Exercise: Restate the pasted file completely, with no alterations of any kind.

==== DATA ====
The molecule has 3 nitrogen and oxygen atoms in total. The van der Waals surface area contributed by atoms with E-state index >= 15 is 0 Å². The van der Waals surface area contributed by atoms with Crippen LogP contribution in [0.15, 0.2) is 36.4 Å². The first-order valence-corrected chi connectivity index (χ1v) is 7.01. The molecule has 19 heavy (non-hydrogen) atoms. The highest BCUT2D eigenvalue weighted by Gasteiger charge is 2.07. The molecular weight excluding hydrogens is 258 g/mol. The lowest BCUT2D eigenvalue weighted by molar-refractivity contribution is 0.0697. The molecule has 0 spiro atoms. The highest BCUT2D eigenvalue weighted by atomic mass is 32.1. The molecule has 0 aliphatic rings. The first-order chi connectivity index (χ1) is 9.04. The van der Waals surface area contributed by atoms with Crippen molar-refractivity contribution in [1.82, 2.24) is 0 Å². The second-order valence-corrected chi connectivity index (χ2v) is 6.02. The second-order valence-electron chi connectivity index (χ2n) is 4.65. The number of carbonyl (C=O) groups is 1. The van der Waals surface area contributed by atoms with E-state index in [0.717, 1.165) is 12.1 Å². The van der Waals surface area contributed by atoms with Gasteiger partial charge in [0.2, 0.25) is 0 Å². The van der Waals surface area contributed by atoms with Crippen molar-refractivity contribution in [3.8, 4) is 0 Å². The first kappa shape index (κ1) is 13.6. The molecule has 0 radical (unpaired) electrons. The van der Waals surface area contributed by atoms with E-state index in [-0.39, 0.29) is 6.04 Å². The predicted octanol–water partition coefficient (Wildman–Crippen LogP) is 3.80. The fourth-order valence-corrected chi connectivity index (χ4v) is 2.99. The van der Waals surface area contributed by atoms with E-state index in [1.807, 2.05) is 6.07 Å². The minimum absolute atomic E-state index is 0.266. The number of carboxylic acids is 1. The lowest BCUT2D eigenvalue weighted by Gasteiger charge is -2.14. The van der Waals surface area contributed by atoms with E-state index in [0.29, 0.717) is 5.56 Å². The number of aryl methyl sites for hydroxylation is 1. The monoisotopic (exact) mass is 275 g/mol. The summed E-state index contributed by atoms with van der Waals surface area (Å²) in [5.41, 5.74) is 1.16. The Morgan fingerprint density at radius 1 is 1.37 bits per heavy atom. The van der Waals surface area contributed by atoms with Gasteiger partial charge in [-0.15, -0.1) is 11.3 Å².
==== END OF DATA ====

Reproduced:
The molecule has 3 nitrogen and oxygen atoms in total. The van der Waals surface area contributed by atoms with E-state index >= 15 is 0 Å². The van der Waals surface area contributed by atoms with Crippen LogP contribution in [0.15, 0.2) is 36.4 Å². The first-order valence-corrected chi connectivity index (χ1v) is 7.01. The molecule has 19 heavy (non-hydrogen) atoms. The highest BCUT2D eigenvalue weighted by Gasteiger charge is 2.07. The molecular weight excluding hydrogens is 258 g/mol. The lowest BCUT2D eigenvalue weighted by molar-refractivity contribution is 0.0697. The molecule has 0 spiro atoms. The highest BCUT2D eigenvalue weighted by atomic mass is 32.1. The molecule has 0 aliphatic rings. The first-order chi connectivity index (χ1) is 9.04. The van der Waals surface area contributed by atoms with Crippen molar-refractivity contribution in [1.82, 2.24) is 0 Å². The second-order valence-corrected chi connectivity index (χ2v) is 6.02. The second-order valence-electron chi connectivity index (χ2n) is 4.65. The number of carbonyl (C=O) groups is 1. The van der Waals surface area contributed by atoms with E-state index in [0.717, 1.165) is 12.1 Å². The van der Waals surface area contributed by atoms with Gasteiger partial charge in [0.2, 0.25) is 0 Å². The van der Waals surface area contributed by atoms with Crippen molar-refractivity contribution in [3.8, 4) is 0 Å². The first kappa shape index (κ1) is 13.6. The molecule has 0 radical (unpaired) electrons. The van der Waals surface area contributed by atoms with E-state index in [-0.39, 0.29) is 6.04 Å². The predicted octanol–water partition coefficient (Wildman–Crippen LogP) is 3.80. The fourth-order valence-corrected chi connectivity index (χ4v) is 2.99. The van der Waals surface area contributed by atoms with E-state index in [1.807, 2.05) is 6.07 Å². The minimum absolute atomic E-state index is 0.266. The number of carboxylic acids is 1. The lowest BCUT2D eigenvalue weighted by Gasteiger charge is -2.14. The van der Waals surface area contributed by atoms with E-state index in [0.29, 0.717) is 5.56 Å². The number of aryl methyl sites for hydroxylation is 1. The monoisotopic (exact) mass is 275 g/mol. The summed E-state index contributed by atoms with van der Waals surface area (Å²) in [5.41, 5.74) is 1.16. The Morgan fingerprint density at radius 1 is 1.37 bits per heavy atom. The van der Waals surface area contributed by atoms with Gasteiger partial charge in [-0.15, -0.1) is 11.3 Å².